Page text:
What Vinatieri does need to get out of his mind, though, are the demons that are there as he fights his way through one of the worst stretches of his 24-year NFL career.
"I'm going to work a lot this week to get those demons so I can go clear-headed, step on the field and just do my job," Vinatieri said Tuesday.
Vinatieri, in a span that started with the playoffs last January and through the first two games of this season, has gone from being one of the most reliable kickers in NFL history to being the weak link on the Colts.
His three missed kicks against the Los Angeles Chargers in Week 1 cost the Colts the game, and then he missed two extra points in Indianapolis' 19-17 victory over the Tennessee Titans last weekend. It has taken him only two games to tie the number of missed extra points he had last season -- three -- in 47 attempts. Vinatieri has missed seven kicks inside of the 35-yard line over the past five games.
"I think anybody that has had a bad game, or, I dunno, I guess if you go out golfing and you hook a couple balls, are you thinking about it until you get it figured out? I'll spend some time this week working those [demons] out," Vinatieri said.
Vinatieri, one of the most media-friendly players inside the Colts' locker room, left Nissan Stadium after the game Sunday without speaking. He said he planned to talk Monday despite it being the players' day off, which raised the possibility that his career may be coming to a close.
Vinatieri said he didn't think about retiring.
"No [on retiring]," he said. "That was one those situations that I was walking out of the locker room. Quite frankly, for two decades, we've always had open locker rooms on a Monday, and granted our schedule has changed as of last year. When I walked out saying I'll talk to you guys on Monday, I just needed a little bit more time. Like I said, none of us should assume stuff."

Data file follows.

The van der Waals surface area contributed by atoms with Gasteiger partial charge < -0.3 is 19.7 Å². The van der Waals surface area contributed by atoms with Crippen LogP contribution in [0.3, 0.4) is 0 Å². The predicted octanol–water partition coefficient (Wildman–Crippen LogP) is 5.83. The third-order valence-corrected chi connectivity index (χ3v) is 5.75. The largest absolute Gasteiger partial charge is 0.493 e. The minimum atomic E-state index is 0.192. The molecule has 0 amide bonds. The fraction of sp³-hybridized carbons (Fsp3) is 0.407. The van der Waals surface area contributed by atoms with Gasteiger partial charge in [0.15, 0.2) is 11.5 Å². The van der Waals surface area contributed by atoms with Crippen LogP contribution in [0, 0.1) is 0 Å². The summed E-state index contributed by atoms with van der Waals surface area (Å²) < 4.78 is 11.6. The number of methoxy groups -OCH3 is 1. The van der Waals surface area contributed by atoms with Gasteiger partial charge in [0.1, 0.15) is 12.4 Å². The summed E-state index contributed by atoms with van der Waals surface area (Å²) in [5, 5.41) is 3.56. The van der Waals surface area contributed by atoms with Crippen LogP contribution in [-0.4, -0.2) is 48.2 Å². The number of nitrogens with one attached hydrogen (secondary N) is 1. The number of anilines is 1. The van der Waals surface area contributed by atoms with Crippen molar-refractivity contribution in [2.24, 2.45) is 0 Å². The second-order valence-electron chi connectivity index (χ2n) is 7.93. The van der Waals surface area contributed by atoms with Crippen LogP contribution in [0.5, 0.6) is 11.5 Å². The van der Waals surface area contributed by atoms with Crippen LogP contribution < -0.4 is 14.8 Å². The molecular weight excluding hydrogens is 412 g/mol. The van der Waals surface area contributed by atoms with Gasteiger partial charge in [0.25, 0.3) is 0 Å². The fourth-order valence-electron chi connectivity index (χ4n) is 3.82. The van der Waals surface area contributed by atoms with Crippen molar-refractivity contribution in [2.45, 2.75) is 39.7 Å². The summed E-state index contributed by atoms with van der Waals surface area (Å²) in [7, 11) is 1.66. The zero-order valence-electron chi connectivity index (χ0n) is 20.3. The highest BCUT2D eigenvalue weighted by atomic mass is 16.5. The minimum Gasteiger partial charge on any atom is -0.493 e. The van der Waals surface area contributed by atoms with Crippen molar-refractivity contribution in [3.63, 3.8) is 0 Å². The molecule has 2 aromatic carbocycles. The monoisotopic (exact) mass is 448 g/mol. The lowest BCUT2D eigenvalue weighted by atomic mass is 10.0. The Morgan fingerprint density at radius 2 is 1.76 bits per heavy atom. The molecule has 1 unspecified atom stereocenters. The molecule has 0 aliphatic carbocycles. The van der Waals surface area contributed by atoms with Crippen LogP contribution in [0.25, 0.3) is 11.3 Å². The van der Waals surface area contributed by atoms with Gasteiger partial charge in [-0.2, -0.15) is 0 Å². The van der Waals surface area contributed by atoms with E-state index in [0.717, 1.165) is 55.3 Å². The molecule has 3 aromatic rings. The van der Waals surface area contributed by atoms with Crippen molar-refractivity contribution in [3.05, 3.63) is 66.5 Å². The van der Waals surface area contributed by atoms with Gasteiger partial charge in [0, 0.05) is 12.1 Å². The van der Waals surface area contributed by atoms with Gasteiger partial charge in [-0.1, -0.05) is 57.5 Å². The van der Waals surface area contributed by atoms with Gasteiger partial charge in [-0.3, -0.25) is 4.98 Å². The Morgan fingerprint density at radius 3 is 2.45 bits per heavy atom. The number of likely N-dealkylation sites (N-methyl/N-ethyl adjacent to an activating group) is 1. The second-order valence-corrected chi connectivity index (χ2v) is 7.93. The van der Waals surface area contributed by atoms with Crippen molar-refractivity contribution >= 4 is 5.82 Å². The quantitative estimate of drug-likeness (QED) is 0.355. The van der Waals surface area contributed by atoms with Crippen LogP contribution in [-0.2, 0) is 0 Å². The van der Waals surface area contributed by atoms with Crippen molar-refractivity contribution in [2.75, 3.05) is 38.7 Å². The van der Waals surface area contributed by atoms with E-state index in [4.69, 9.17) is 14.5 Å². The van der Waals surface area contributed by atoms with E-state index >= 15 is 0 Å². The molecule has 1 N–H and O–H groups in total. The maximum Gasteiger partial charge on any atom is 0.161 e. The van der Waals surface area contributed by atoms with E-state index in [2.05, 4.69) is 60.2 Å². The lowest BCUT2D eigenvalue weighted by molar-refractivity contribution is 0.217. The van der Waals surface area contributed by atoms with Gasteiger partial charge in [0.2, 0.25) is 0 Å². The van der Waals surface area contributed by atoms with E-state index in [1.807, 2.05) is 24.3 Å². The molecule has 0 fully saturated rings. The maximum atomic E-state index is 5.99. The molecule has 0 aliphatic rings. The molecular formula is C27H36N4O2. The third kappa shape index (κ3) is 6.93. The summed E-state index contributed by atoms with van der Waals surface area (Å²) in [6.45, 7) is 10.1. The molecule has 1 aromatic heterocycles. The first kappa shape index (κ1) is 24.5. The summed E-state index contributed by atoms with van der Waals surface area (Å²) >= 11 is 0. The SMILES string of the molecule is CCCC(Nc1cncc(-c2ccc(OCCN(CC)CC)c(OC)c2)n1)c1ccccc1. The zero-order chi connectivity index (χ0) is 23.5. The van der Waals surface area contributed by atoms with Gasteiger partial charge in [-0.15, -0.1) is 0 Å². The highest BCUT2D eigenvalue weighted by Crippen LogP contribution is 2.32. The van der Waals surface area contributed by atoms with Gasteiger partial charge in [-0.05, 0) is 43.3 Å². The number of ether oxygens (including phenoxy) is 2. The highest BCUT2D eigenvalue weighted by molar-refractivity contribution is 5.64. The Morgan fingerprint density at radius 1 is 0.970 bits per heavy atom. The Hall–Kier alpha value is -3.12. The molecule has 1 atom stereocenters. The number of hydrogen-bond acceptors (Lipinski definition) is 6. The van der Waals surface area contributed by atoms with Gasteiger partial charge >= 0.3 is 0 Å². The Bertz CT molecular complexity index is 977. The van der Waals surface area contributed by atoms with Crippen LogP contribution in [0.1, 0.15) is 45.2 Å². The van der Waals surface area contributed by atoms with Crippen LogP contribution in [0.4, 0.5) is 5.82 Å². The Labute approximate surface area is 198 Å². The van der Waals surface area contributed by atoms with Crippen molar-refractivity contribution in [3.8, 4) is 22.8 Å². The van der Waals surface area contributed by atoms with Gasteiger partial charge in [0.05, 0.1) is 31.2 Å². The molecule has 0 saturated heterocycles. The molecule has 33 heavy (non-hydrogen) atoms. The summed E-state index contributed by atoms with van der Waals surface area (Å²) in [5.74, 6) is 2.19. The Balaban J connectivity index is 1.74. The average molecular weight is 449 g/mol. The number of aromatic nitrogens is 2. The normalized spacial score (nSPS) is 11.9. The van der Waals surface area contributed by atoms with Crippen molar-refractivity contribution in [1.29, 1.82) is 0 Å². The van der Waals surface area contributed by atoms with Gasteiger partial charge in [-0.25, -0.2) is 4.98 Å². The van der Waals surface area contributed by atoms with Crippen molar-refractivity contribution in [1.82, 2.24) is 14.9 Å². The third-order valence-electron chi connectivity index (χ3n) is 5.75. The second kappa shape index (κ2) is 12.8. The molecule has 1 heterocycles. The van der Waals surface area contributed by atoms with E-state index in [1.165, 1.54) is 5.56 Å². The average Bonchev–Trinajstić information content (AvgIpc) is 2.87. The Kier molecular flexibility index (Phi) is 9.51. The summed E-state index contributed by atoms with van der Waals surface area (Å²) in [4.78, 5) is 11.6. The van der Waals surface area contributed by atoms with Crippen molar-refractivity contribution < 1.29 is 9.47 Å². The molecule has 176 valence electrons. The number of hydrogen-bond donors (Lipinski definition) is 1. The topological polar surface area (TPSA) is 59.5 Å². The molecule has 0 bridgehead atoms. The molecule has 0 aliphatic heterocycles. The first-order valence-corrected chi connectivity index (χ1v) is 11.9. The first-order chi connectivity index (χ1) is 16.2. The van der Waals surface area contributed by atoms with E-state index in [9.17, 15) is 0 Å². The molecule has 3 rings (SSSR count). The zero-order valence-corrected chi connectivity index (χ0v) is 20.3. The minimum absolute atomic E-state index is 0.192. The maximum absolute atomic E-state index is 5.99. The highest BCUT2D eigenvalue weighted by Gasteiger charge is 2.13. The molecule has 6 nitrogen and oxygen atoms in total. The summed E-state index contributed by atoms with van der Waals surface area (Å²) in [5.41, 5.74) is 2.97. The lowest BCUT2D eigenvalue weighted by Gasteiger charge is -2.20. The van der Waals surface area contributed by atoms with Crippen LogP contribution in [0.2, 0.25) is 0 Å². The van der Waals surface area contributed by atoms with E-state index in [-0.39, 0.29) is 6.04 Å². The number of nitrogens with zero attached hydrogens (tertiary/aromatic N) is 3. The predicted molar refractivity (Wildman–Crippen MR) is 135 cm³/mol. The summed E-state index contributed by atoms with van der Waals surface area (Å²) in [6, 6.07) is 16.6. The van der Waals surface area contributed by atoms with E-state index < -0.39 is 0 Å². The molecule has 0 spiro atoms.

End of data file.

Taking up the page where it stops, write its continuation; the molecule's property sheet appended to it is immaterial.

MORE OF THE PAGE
While owner Jim Irsay said Sunday that Vinatieri's play of late is a "concern" that he can't lie about, Colts coach Frank Reich has said on multiple occasions that he's not worried about his kicker.
Vinatieri dealt with a left knee problem that sidelined him for a portion of training camp. He said he's "plenty healthy to do my job."
"I think there's always mental and physical aspects of football," Vinatieri said. "I just haven't been hitting the ball as well as I should be. Nothing is going to change this week as far as preparation and all that stuff. I've kicked a lot of balls over the years. I'm not reinventing the wheel. I'm going to go out there and just try to do it a little cleaner. I've been watching film and checking stuff out, seeing if there are little tweaks I can do to make a difference."
The Colts are publicly supporting Vinatieri, but the reality is the pressure will be on the 46-year-old kicker every time he kicks an extra point or field goal the rest of the season. The next chance for him to redeem himself will be Sunday against the Atlanta Falcons.
"I think every time you step on the field you have a certain amount of pressure on you to succeed," Vinatieri said. "I don't think it changes much at all at that point. Obviously I would like to get back on the making side. As far as pressure, change, I don't think it makes that much of a difference."